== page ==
Five tips for healthy eyes

Tuesday, 10 December 2019

Vision is one of the most precious gifts we have. As we get older, changes to our eyes mean our sight becomes more vulnerable. For people living with diabetes, vision loss, is one a major complication of the condition, so it important to stay on top of eye health.

Almost all of us will experience some degree of presbyopia – difficulty focusing on objects up close or reading small print. This is caused by a natural loss of elasticity in the lens of the eye. Luckily, reading glasses provide a simple solution.

But getting older also brings a risk of more serious eye conditions. If left untreated, these diseases can potentially lead to significant vision loss and blindness.

Ageing eye conditions you need to know about

Some of the most common eye issues to be aware of are:

Diabetic retinopathy. A complication of type 1 and type 2 diabetes that can damage the tiny blood vessels of the retina, the back of the eye. Diabetes is the leading cause of vision loss in working aged Australians.

Age-related macular degeneration (AMD). The macula is a tiny but important part of the retina, the back of the eye, which works a bit like the film in a camera. AMD can lead to loss of central vision, making it difficult to read and recognise faces.

Glaucoma. Glaucoma affects the optic nerve, the connection between the eye and the brain. This can cause gradual vision loss, usually starting with the peripheral or side vision.

Cataracts. A clouding of the lens of the eye, causing blurred vision and sensitivity to light. Almost all of us will develop cataracts by the age of 80.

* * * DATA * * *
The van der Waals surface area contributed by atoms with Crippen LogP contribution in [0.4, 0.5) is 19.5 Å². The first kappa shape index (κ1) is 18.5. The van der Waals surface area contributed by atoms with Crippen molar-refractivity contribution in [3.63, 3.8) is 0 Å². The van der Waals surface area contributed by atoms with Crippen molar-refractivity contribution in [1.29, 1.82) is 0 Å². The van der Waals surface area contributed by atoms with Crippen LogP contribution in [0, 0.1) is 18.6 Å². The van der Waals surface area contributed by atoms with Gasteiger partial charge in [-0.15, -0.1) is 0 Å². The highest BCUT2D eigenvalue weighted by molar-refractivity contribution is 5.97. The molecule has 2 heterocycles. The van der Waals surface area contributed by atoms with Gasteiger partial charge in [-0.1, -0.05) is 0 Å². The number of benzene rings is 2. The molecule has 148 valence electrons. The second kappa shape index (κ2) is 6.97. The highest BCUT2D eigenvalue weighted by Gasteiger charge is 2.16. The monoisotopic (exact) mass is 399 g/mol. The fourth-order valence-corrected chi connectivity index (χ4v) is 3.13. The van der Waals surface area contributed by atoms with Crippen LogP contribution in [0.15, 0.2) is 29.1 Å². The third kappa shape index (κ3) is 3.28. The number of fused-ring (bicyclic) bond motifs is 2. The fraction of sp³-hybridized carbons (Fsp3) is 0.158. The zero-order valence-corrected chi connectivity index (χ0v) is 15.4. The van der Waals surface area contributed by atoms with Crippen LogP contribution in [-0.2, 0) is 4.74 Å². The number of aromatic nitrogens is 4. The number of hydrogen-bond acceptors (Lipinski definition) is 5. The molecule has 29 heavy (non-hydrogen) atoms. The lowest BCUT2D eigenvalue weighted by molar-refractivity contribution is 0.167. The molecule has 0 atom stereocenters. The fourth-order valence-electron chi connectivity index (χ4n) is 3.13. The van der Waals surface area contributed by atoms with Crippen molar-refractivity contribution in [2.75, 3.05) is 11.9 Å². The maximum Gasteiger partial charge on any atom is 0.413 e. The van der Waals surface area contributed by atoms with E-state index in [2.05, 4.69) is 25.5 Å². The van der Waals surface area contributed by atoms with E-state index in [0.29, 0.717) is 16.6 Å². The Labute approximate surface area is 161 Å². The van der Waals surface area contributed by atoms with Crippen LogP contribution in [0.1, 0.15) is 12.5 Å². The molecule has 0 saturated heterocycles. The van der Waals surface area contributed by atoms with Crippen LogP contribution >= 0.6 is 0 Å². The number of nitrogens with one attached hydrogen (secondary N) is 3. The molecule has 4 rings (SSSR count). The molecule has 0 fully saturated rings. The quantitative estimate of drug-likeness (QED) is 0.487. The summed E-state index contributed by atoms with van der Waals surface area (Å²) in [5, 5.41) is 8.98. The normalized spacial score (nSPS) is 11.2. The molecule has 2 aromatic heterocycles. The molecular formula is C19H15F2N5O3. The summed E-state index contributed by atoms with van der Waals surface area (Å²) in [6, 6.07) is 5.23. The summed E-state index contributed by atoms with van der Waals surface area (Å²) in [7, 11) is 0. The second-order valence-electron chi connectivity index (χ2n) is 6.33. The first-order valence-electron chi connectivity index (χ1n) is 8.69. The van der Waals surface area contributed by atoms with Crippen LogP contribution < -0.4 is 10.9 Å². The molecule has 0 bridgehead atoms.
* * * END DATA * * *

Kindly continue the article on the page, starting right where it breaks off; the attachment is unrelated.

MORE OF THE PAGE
The good news is, most vision loss can be prevented if caught early enough. But it’s important to know that these conditions often have no symptoms until the disease has advanced. That’s why regular check-ups with an optometrist or ophthalmologist are essential.

How to prevent vision loss

There are some simple things you can do to give yourself the best chance of protecting your sight. Our factsheet on ‘Looking After Your Eyes’ has a range of helpful tips.

Professor Robyn Guymer, an expert in eye disease and Deputy Director at the Centre for Eye Research Australia also offers these suggestions.

Get regular eye health checks

If you’re over 50 it’s recommended that you should have an eye exam once a year or every two years.

To make it easier for people with diabetes to have regular diabetes eye checks ‘KeepSight’ – a new eye check reminder program has been established.

When you register online with KeepSight, you will receive convenient regular reminders to help you remember when you need to schedule an eye check. It’s that easy!

 Don’t smoke

Smoking is a big risk factor for a number of eye diseases. In particular, it increases your risk of age-related macular degeneration. The sooner you stop smoking, the better. Talk to your GP or contact Quitline for help with quitting.

Eat a healthy, balanced diet

Good nutrition benefits your whole body, including your eyes. A balanced diet that includes fresh fruits and vegetables is important for good health.  If you’re looking for help and inspiration when it comes to your meals, check out our tips on healthy meal ideas and healthy snacks.

When it comes to the eyes, there is some evidence that dark leafy greens like spinach and silverbeet and yellow vegetables like corn may be beneficial. Omega 3 fatty acids like fish oil may also help.

Wear sun protection

Just like your skin, your eyes are vulnerable to damage from the sun. There is some evidence that too much exposure to UV light over time can increase your risk of cataracts.

Make a habit of wearing a wide-brimmed hat and good sunglasses when you go outdoors – together they can block up to 98% of UV radiation.

Monitor your vision at home

If you have early signs of AMD, you can monitor your vision with a simple test called an Amsler grid. Once a week, cover one eye and look at the grid, then swap to the other eye.

The big worry sign is distortion. If you notice any significant vision changes like wavy, distorted or blurred lines, or dark areas or ‘holes’ in the grid, that are consistently there, see your eye care professional.

Remember almost all vision loss from diabetes is preventable. By following these tips you can look after your eyes and keep them healthy for years to come.

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